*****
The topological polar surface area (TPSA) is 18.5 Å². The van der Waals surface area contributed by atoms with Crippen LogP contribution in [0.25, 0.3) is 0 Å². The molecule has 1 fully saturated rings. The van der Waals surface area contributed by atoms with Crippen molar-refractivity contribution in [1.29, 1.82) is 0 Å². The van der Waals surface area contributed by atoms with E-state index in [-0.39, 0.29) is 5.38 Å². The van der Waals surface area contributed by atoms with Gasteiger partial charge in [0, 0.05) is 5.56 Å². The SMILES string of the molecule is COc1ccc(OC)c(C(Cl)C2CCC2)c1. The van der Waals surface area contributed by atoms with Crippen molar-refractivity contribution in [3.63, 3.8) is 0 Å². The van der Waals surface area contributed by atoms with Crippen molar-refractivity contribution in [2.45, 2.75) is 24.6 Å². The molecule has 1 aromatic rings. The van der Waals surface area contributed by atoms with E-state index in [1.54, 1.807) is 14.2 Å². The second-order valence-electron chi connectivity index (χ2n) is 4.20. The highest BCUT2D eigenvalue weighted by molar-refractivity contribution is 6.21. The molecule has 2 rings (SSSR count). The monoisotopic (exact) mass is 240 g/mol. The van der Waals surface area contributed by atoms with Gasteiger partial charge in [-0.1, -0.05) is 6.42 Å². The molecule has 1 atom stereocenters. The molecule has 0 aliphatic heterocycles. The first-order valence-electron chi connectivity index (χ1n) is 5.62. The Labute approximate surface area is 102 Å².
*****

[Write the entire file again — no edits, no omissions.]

The topological polar surface area (TPSA) is 18.5 Å². The van der Waals surface area contributed by atoms with Crippen LogP contribution in [0.25, 0.3) is 0 Å². The molecule has 1 fully saturated rings. The van der Waals surface area contributed by atoms with Crippen molar-refractivity contribution in [1.29, 1.82) is 0 Å². The van der Waals surface area contributed by atoms with E-state index in [-0.39, 0.29) is 5.38 Å². The van der Waals surface area contributed by atoms with Gasteiger partial charge in [0, 0.05) is 5.56 Å². The SMILES string of the molecule is COc1ccc(OC)c(C(Cl)C2CCC2)c1. The van der Waals surface area contributed by atoms with Crippen molar-refractivity contribution in [3.63, 3.8) is 0 Å². The van der Waals surface area contributed by atoms with Crippen molar-refractivity contribution in [2.45, 2.75) is 24.6 Å². The molecule has 1 aromatic rings. The van der Waals surface area contributed by atoms with E-state index in [1.54, 1.807) is 14.2 Å². The second-order valence-electron chi connectivity index (χ2n) is 4.20. The highest BCUT2D eigenvalue weighted by molar-refractivity contribution is 6.21. The molecule has 2 rings (SSSR count). The monoisotopic (exact) mass is 240 g/mol. The van der Waals surface area contributed by atoms with Gasteiger partial charge in [-0.1, -0.05) is 6.42 Å². The molecule has 1 atom stereocenters. The molecule has 0 aliphatic heterocycles. The first-order valence-electron chi connectivity index (χ1n) is 5.62. The Labute approximate surface area is 102 Å².